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  1. #31
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    What do you do if you fail a rep on this Wendler program?
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    Repeat the cycle. If you fail 3 cycles in a row, then do a deload for that lift.
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  3. #33
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    Why does everyone have to follow someone else's program now days, what happened to assessing your weaknesses and building your own routine based on personal educated planning ?

  4. #34
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    Quote Originally Posted by OldSchhool View Post
    Why does everyone have to follow someone else's program now days, what happened to assessing your weaknesses and building your own routine based on personal educated planning ?
    I'm a product of the American public school system. I don't question authority .

    5/3/1 is a very flexible program. Other than the four big lifts, you can do whatever the heck you want. Whether that's dips, power cleans, curls, leg presses, lateral raises, sprints, yoga, underwater basket weaving, or even nothing, it doesn't really matter. Just make progress on those main four and that should get you through life pretty well.

    However, I can't really call what I do 5/3/1 anymore. I've bastardized it quite a bit to fit my own goals.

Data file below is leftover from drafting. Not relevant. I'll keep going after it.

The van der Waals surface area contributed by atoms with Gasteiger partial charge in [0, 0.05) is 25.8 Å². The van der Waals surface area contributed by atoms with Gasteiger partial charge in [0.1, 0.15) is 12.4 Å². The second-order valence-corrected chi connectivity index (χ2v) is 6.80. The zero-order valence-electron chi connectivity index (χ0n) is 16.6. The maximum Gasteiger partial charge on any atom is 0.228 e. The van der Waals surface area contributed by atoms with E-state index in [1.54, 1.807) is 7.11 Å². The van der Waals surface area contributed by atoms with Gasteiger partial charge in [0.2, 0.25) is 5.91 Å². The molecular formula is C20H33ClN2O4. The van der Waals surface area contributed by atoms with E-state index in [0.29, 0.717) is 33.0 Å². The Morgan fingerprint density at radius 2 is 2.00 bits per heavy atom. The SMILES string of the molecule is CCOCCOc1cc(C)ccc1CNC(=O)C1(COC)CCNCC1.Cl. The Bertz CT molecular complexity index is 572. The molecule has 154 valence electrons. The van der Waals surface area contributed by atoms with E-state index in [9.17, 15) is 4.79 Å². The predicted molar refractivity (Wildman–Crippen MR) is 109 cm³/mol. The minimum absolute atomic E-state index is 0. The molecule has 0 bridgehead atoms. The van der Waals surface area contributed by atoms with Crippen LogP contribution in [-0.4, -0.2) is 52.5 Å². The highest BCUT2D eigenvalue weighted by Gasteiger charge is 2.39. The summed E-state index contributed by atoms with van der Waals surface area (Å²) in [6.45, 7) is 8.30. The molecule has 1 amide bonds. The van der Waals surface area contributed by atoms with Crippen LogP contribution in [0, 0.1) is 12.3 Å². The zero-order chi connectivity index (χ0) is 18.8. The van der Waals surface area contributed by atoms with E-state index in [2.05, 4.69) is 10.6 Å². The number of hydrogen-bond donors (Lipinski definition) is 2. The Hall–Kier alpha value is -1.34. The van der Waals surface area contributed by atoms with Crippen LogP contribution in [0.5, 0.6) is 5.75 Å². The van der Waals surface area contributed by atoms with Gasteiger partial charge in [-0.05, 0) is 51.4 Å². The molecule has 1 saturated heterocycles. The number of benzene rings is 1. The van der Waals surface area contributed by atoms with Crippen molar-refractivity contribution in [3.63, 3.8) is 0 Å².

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  5. #35
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    Quote Originally Posted by OldSchhool View Post
    Why does everyone have to follow someone else's program now days, what happened to assessing your weaknesses and building your own routine based on personal educated planning ?
    Frankly some people shouldn't be trying to develop their own program. Primarily novices. Its usually not a bad idea to start with a simple proven strategy. You have been lifting quite a few years (as have I)....we've been around the gym, spoken and learned from people. Gadsie here just got started less than a year ago (I think?).

  6. #36
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    Quote Originally Posted by Neckhammer View Post
    Frankly some people shouldn't be trying to develop their own program. Primarily novices. Its usually not a bad idea to start with a simple proven strategy. You have been lifting quite a few years (as have I)....we've been around the gym, spoken and learned from people. Gadsie here just got started less than a year ago (I think?).
    Fair point.

  7. #37
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    Quote Originally Posted by Jefferson1775 View Post
    I'm a product of the American public school system. I don't question authority .

    5/3/1 is a very flexible program. Other than the four big lifts, you can do whatever the heck you want. Whether that's dips, power cleans, curls, leg presses, lateral raises, sprints, yoga, underwater basket weaving, or even nothing, it doesn't really matter. Just make progress on those main four and that should get you through life pretty well.